By Doug Struck
Globe Correspondent

Some years ago, I was hitching a ride on the back of a snowmobile in the Arctic town ofPangnirtung, on Baffin Island, when I remarked that the seat was badly slashed.

Oh that, said Noah Metuq, the Inuit hunter who was taking me on a seal hunt. “Polar bear,” he explained. “He missed me.”

Metuq was a man of few words.

What brings this to mind was the report this week of a polar bear attack on two people inChurchill, Manitoba. A woman stepped out of her house early in the morning after Halloween and a young polar bear mauled her and a neighbor who rushed to help. The bear finally retreated when another neighbor drove at it with a pickup truck, according to a report in the Canadian Press.

Churchill is a renowned crossing point for polar bears returning from summers on the tundra to their winter seal hunts on the ice of the Hudson Bay. Bears regularly stroll through town, and attacks are not unknown: this was the second in two months in Churchill.

What struck me were the scientists quoted after the attack, who suggested that bear attacks will be more common as climate change reduces their natural hunting grounds.

Noah Metuq and the Inuit who share the frozen north with the big animals knew that when I visited him seven years ago. Except for Churchill, a town planted right on a polar bear highway, bears and humans generally keep a wary distance from each other.

But Metuq and other hunters on Baffin Island had noticed an increase in the aggressiveness of polar bears, resulting in a number of close calls, retold often, by the men of Pangnirtung. They said the bears were more dangerous as winter neared. Like the human hunters, the bears depend on a freeze-over in the sea ice, so they can stalk the seals that come near the edge of the floes.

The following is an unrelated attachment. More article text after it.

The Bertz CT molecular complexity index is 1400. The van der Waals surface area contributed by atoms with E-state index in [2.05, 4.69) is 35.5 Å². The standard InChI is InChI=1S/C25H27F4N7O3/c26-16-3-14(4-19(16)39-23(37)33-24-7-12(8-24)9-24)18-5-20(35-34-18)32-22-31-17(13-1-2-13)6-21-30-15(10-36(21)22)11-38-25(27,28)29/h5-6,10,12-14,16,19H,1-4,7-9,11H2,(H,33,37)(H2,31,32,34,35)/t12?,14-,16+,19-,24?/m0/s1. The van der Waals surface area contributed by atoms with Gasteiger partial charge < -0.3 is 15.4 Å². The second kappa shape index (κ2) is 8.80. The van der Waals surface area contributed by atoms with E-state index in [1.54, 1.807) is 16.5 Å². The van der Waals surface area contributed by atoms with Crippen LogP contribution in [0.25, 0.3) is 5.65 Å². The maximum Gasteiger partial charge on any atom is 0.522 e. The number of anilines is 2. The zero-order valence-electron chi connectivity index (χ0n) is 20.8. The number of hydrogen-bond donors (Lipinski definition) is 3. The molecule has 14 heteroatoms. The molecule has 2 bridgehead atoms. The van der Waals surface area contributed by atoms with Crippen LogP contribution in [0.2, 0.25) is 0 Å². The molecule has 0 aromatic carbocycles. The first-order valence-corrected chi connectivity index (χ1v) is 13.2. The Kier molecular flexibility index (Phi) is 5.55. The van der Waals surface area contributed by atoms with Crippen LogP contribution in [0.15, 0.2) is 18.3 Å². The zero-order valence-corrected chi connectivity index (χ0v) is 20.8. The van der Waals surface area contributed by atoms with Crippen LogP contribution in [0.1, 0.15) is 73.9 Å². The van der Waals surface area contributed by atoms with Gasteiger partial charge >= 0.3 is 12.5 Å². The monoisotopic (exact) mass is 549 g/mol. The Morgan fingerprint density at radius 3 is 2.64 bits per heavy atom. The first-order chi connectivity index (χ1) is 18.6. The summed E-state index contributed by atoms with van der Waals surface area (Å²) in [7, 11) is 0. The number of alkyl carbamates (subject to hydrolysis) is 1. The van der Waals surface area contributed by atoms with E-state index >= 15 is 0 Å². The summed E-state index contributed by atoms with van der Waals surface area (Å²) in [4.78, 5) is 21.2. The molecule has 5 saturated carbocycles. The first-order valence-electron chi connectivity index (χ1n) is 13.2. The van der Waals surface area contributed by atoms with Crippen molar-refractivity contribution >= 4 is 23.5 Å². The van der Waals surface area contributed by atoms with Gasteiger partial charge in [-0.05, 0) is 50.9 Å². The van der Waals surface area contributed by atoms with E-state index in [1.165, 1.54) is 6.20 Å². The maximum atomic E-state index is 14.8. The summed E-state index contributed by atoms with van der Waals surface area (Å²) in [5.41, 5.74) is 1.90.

But the Arctic is warming at a far faster pace than the temperate zones of the world. The ice is taking longer to freeze over, and it is increasingly too thin to support bears — or snowmobiles — in many places. A bear frustrated by dinner delayed is an unhappy bear, and the soft, furry two-legged creatures begin to look more interesting, despite their noisy machines and guns.

The Inuit take precautions. When they are out on the hunt, they scan the jagged ridges and hummocks for lurking bears, which are stunningly fast on the attack. Often, as the Inuit stand and wait, rifle ready, at the breathing hole for a seal that will feed several families that night, they see huge paw prints. Bears hunt at the same holes.

It is a reminder that humans share the world with these large creatures. And as it warms, the world is changing for both.


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Doug Struck has been a journalist for 35 years. He was a national roving reporter, foreign bureau chief, war correspondent and an environmental reporter for The Washington Post and The Baltimore Sun. He has reported from six continents and 50 states. He is now senior journalist in residence at Emerson College in Boston, where he teaches and continues to report on environmental issues.

He earned a master's degree in Environmental Sustainability in 2015 from Harvard Extension School.

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